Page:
Leave about 30 minutes at the start of each workshop and another 15 mins at the start of each session for technical difficulties like WiFi and installing things (even if you asked students to install in advance, longer if not).
The lesson contains much more material than can be taught in a day. Instructors will need to pick an appropriate subset of episodes to use in a standard one day course.
Some suggested paths through the material are:
(suggested by @liz-is)
(suggested by @naupaka)
A half day course could consist of (suggested by @karawoo):
There can be difficulties linking git to RStudio depending on the operating system and the version of the operating system. To make sure Git is properly installed and configured, the learners should go to the Options window in the RStudio application.
which gitand you will get a path to the git executable. In the “Git executable” window you may have difficulties finding the directory since OS X hides many of the operating system files. While the file selection window is open, pressing “Command-Shift-G” will pop up a text entry box where you will be able to type or paste in the full path to your git executable: e.g. /usr/bin/git or whatever else it might be.
To prevent the learners from having to re-enter their password each time they push a commit to GitHub, this command (which can be run from a bash prompt) will make it so they only have to enter their password once:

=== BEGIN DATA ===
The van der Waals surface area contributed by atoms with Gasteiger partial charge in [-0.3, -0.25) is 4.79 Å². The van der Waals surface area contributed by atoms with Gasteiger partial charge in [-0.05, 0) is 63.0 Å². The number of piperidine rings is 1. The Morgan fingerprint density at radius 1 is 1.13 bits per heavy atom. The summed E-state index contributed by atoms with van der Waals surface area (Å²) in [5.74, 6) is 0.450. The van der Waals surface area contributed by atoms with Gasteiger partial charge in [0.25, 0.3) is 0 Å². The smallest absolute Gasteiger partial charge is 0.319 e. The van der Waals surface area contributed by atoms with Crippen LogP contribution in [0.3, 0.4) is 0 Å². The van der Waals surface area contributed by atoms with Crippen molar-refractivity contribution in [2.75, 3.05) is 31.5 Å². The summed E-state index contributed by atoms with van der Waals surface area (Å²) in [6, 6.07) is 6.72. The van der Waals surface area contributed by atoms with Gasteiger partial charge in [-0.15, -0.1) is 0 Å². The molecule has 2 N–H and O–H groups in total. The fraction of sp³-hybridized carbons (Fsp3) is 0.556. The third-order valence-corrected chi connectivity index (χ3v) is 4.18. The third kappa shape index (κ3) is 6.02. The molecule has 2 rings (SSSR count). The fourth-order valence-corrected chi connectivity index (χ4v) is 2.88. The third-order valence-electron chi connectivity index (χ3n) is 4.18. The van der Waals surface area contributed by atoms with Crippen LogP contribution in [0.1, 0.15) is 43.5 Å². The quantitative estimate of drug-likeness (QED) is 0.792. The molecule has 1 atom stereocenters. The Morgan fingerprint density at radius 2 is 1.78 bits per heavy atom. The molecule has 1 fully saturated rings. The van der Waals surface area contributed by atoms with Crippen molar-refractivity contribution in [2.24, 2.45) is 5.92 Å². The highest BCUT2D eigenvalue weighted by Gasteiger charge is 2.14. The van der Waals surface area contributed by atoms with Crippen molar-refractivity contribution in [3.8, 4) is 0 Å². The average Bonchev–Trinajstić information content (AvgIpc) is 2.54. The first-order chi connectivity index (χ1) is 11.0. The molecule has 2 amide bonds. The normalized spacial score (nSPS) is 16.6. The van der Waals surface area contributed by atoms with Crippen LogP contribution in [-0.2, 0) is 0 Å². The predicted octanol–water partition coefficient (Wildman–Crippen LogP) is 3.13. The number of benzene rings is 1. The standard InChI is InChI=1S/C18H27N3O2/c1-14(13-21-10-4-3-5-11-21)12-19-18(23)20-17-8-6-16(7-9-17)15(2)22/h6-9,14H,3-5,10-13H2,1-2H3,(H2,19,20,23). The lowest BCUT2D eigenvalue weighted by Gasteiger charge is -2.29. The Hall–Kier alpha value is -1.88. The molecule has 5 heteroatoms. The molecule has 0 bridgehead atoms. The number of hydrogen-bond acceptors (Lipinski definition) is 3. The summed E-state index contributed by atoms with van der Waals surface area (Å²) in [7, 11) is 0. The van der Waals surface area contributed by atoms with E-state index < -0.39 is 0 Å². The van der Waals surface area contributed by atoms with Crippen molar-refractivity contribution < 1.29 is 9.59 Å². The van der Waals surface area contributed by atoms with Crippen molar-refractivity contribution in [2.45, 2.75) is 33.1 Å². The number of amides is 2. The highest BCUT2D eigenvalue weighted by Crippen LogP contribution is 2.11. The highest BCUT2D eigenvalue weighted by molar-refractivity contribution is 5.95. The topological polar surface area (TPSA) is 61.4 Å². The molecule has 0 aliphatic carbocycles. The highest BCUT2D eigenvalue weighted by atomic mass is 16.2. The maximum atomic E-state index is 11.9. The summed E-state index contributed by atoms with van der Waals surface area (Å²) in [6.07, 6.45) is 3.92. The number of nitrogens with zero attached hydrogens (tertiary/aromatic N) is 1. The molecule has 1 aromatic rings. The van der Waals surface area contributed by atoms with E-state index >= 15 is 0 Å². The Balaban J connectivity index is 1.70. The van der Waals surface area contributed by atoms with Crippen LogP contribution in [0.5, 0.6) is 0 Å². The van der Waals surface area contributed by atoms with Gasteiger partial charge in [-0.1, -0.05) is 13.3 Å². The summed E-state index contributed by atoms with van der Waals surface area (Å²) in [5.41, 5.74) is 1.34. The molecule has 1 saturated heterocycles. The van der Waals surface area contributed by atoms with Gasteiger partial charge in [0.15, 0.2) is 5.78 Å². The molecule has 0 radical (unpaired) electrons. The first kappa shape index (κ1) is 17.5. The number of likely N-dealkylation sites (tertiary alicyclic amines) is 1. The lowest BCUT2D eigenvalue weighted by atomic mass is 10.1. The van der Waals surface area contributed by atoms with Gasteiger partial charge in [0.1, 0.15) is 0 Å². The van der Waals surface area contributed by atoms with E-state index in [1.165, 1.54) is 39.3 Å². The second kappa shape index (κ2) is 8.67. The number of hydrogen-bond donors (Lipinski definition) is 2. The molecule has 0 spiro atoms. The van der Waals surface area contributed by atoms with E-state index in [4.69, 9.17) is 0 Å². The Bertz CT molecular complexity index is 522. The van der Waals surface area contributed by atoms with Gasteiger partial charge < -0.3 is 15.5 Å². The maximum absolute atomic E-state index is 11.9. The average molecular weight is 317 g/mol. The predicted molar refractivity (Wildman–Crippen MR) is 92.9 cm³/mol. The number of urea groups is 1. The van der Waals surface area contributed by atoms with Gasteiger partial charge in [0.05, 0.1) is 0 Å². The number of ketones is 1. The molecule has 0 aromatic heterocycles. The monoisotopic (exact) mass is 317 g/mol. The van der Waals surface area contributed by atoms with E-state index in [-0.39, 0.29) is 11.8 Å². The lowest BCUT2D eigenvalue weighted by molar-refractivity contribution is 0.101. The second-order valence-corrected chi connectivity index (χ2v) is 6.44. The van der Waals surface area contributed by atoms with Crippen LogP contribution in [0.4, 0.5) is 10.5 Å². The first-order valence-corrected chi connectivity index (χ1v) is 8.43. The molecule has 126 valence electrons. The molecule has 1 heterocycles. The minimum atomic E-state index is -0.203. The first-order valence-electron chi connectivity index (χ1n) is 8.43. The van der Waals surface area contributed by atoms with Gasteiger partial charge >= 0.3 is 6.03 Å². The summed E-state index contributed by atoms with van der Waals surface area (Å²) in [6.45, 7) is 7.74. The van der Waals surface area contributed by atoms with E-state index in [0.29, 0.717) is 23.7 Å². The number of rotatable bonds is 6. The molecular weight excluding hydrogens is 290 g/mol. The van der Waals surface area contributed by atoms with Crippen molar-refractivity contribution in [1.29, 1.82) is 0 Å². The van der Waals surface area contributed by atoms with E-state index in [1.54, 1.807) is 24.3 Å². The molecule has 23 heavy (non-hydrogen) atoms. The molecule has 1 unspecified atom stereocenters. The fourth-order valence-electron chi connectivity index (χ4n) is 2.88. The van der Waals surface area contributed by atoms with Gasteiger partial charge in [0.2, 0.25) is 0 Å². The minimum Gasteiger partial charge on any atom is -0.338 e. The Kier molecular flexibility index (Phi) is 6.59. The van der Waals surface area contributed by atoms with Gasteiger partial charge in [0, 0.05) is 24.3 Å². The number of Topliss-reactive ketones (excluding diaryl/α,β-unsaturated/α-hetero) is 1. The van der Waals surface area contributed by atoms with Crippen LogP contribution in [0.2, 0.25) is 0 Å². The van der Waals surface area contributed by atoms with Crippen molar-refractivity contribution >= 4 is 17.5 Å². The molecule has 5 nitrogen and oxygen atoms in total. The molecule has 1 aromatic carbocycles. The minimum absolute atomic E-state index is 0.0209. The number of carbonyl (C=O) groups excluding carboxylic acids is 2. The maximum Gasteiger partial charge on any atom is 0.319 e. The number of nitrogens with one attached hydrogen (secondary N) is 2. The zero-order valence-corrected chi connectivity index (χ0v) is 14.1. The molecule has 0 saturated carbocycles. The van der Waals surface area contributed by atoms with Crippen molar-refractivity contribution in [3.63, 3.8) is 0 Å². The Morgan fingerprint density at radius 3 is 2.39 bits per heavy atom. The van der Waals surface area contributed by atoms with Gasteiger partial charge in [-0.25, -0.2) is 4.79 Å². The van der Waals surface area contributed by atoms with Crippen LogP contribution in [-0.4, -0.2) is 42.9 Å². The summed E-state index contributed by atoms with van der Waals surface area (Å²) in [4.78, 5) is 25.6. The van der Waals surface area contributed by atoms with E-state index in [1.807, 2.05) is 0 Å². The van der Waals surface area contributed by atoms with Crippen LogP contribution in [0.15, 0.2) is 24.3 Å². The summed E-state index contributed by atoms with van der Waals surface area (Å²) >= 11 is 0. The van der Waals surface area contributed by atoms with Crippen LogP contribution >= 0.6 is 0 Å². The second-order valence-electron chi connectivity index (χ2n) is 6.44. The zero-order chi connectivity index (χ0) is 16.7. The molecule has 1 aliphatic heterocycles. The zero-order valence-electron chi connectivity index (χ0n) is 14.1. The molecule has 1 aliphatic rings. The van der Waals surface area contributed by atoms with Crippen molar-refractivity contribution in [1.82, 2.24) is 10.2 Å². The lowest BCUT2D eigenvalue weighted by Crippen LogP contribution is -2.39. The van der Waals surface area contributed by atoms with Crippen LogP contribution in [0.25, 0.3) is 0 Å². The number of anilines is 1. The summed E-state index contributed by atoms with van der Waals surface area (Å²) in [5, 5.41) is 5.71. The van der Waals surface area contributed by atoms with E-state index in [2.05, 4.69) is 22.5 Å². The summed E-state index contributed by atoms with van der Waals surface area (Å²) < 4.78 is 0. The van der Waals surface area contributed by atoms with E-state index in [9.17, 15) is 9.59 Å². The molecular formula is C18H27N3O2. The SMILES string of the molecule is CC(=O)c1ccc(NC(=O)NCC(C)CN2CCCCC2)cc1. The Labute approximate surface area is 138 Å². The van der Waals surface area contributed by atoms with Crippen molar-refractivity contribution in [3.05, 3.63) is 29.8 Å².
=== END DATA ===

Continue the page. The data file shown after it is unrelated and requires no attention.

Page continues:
$ git config --global credential.helper 'cache --timeout=10000000'
Attendees can use the
File - Save As dialog in their browser to save the file.
Make sure to emphasize good practices: put code in scripts, and make sure they’re version controlled. Encourage students to create script files for challenges.
If you’re working in a cloud environment, get them to upload the gapminder data after the second lesson.
Make sure to emphasize that matrices are vectors underneath the hood and data frames are lists underneath the hood: this will explain a lot of the esoteric behaviour encountered in basic operations.
Vector recycling and function stacks are probably best explained with diagrams on a whiteboard.
Be sure to actually go through examples of an R help page: help files can be intimidating at first, but knowing how to read them is tremendously useful.
Be sure to show the CRAN task views, look at one of the topics.
There’s a lot of content: move quickly through the earlier lessons. Their extensiveness is mostly for purposes of learning by osmosis: so that their memory will trigger later when they encounter a problem or some esoteric behaviour.
Key lessons to take time on:
Don’t worry about being correct or knowing the material back-to-front. Use mistakes as teaching moments: the most vital skill you can impart is how to debug and recover from unexpected errors.